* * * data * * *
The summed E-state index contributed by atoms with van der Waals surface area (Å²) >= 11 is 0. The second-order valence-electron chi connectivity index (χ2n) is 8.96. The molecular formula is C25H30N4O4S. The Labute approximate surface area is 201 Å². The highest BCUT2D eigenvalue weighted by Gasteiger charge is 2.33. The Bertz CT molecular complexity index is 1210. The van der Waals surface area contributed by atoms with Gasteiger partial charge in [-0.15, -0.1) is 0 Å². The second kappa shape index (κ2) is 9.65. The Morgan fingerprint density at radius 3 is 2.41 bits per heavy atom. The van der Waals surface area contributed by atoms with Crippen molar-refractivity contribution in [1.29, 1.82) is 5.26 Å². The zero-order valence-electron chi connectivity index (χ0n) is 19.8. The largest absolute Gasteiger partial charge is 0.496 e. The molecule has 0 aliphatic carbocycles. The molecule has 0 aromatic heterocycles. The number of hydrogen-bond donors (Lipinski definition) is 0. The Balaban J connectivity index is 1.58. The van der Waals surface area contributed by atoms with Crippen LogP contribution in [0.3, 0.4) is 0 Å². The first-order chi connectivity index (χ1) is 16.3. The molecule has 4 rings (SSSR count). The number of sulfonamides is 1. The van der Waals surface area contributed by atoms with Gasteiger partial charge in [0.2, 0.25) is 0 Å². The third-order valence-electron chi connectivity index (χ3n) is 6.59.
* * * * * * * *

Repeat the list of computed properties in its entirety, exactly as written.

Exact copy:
The summed E-state index contributed by atoms with van der Waals surface area (Å²) >= 11 is 0. The second-order valence-electron chi connectivity index (χ2n) is 8.96. The molecular formula is C25H30N4O4S. The Labute approximate surface area is 201 Å². The highest BCUT2D eigenvalue weighted by Gasteiger charge is 2.33. The Bertz CT molecular complexity index is 1210. The van der Waals surface area contributed by atoms with Gasteiger partial charge in [-0.15, -0.1) is 0 Å². The second kappa shape index (κ2) is 9.65. The Morgan fingerprint density at radius 3 is 2.41 bits per heavy atom. The van der Waals surface area contributed by atoms with Crippen molar-refractivity contribution in [1.29, 1.82) is 5.26 Å². The zero-order valence-electron chi connectivity index (χ0n) is 19.8. The largest absolute Gasteiger partial charge is 0.496 e. The molecule has 0 aliphatic carbocycles. The molecule has 0 aromatic heterocycles. The number of hydrogen-bond donors (Lipinski definition) is 0. The Balaban J connectivity index is 1.58. The van der Waals surface area contributed by atoms with Crippen LogP contribution in [0.3, 0.4) is 0 Å². The first-order chi connectivity index (χ1) is 16.3. The molecule has 4 rings (SSSR count). The number of sulfonamides is 1. The van der Waals surface area contributed by atoms with Gasteiger partial charge in [0.2, 0.25) is 0 Å². The third-order valence-electron chi connectivity index (χ3n) is 6.59.